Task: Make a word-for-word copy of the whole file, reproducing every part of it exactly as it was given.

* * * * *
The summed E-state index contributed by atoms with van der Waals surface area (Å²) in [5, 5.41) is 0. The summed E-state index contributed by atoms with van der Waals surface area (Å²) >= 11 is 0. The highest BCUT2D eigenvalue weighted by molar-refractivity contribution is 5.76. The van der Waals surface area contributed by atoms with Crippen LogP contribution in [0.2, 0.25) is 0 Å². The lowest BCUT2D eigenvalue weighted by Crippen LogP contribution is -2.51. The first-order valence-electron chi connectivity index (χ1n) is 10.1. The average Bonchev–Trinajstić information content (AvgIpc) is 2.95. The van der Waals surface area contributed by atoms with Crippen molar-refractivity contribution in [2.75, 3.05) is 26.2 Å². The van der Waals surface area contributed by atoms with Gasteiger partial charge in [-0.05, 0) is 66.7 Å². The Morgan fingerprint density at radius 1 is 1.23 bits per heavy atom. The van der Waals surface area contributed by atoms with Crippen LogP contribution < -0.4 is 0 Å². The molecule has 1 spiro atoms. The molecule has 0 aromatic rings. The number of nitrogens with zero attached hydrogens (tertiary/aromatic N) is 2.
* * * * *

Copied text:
The summed E-state index contributed by atoms with van der Waals surface area (Å²) in [5, 5.41) is 0. The summed E-state index contributed by atoms with van der Waals surface area (Å²) >= 11 is 0. The highest BCUT2D eigenvalue weighted by molar-refractivity contribution is 5.76. The van der Waals surface area contributed by atoms with Crippen LogP contribution in [0.2, 0.25) is 0 Å². The lowest BCUT2D eigenvalue weighted by Crippen LogP contribution is -2.51. The first-order valence-electron chi connectivity index (χ1n) is 10.1. The average Bonchev–Trinajstić information content (AvgIpc) is 2.95. The van der Waals surface area contributed by atoms with Crippen molar-refractivity contribution in [2.75, 3.05) is 26.2 Å². The van der Waals surface area contributed by atoms with Gasteiger partial charge in [-0.05, 0) is 66.7 Å². The Morgan fingerprint density at radius 1 is 1.23 bits per heavy atom. The van der Waals surface area contributed by atoms with Crippen LogP contribution < -0.4 is 0 Å². The molecule has 1 spiro atoms. The molecule has 0 aromatic rings. The number of nitrogens with zero attached hydrogens (tertiary/aromatic N) is 2.